Thursday, October 20, 2005


I was schooled in wonder when I began reading as a little boy. The first book I ever read on my own was the second half of Charlotte's Web, because my father wanted to take a break from reading it to me and I could not wait to finish it. The tears I cried upon closing that book represent my first dialogue with mortality and grief. The wonderment of feeling literature stayed with me throughout my childhood and adolescence, and stayed true during my undergraduate years. But a funny thing happened in my Cultural Studies Ph.D. program: wonder was killed.

I took the dagger of theory and plunged it into wonder. Wonder was canonical and constructed. It was elitest. It was not of the people and for the people, but against it. Wonder was lazy. A dead-end street. Banal. Just surface. Uncritical. Useless. Awkward like a preposterous and overly sentimental uncle whose appetites and table manners are messy and self-indulgent. In its place, came irony, and winking knowingness, the "I saw that episode of Seinfeld and could deconstruct it for you if you asked me to" look. And so I dropped into a dreamless sleep that lasted several years.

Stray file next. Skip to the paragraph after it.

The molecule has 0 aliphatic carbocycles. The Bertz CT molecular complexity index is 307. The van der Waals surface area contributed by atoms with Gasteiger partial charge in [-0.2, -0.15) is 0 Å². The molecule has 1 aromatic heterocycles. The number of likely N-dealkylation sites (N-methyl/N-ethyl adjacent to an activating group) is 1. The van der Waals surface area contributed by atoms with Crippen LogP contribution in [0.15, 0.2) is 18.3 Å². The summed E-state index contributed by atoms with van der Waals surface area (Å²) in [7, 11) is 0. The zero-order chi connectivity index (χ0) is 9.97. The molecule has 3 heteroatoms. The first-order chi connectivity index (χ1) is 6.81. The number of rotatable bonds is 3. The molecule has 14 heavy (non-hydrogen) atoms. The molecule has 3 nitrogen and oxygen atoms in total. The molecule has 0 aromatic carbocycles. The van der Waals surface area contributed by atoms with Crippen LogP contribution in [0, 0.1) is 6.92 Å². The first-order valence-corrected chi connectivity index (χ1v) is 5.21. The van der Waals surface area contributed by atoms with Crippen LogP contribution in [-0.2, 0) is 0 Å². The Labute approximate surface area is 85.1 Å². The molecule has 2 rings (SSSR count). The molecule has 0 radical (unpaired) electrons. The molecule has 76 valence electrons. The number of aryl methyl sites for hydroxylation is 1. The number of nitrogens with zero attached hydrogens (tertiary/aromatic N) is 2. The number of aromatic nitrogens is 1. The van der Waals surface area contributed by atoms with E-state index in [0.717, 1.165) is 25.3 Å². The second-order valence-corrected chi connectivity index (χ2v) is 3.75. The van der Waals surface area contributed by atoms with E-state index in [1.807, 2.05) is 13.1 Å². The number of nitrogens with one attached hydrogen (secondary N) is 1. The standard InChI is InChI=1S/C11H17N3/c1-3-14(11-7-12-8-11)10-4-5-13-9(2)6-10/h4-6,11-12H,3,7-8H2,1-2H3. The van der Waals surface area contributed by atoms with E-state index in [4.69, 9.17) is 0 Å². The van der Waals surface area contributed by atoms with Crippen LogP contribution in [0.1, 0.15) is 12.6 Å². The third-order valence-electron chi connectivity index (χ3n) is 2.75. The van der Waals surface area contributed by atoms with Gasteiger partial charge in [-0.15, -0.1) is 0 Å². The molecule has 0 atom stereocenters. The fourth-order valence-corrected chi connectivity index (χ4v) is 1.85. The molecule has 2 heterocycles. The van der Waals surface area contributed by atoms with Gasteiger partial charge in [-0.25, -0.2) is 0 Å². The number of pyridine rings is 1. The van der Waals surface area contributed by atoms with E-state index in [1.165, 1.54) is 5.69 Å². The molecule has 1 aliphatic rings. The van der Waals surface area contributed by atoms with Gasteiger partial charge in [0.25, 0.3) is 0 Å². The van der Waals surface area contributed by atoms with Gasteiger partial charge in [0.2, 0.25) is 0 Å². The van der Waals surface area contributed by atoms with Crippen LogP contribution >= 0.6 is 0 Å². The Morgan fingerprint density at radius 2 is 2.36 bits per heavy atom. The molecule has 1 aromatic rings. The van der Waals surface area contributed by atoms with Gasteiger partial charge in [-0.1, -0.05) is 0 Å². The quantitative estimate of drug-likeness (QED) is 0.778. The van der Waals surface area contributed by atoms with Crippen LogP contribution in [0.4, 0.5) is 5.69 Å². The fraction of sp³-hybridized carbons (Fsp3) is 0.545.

But wonder came back and I realized that it was real. And promoting the experience of wonder, modeling it through my experience of it, became a part of my teaching. The fact is that your average college student doesn't read books and doesn't experience wonder too much. Trying to stir it up in her is an honorable challenge. When it works you feel like a million bucks. When it doesn't, you still believe in it, because you carry it in your heart and it gives you solace.

I'll round up the usual suspects and play the part of scientist. I'm a pseudo-Marxist critic anyway, and can be cynical with the best of them. I do my job, the whole critical thinking shtick. Yeah, there's truth in that, no question, and its worth defending. But not at the expense of wonder. Unlike many other things, wonder is worth defending... on a raft in the mississippi or in the luxuriant tales of a queer Sheherazade locked in a South American prison cell.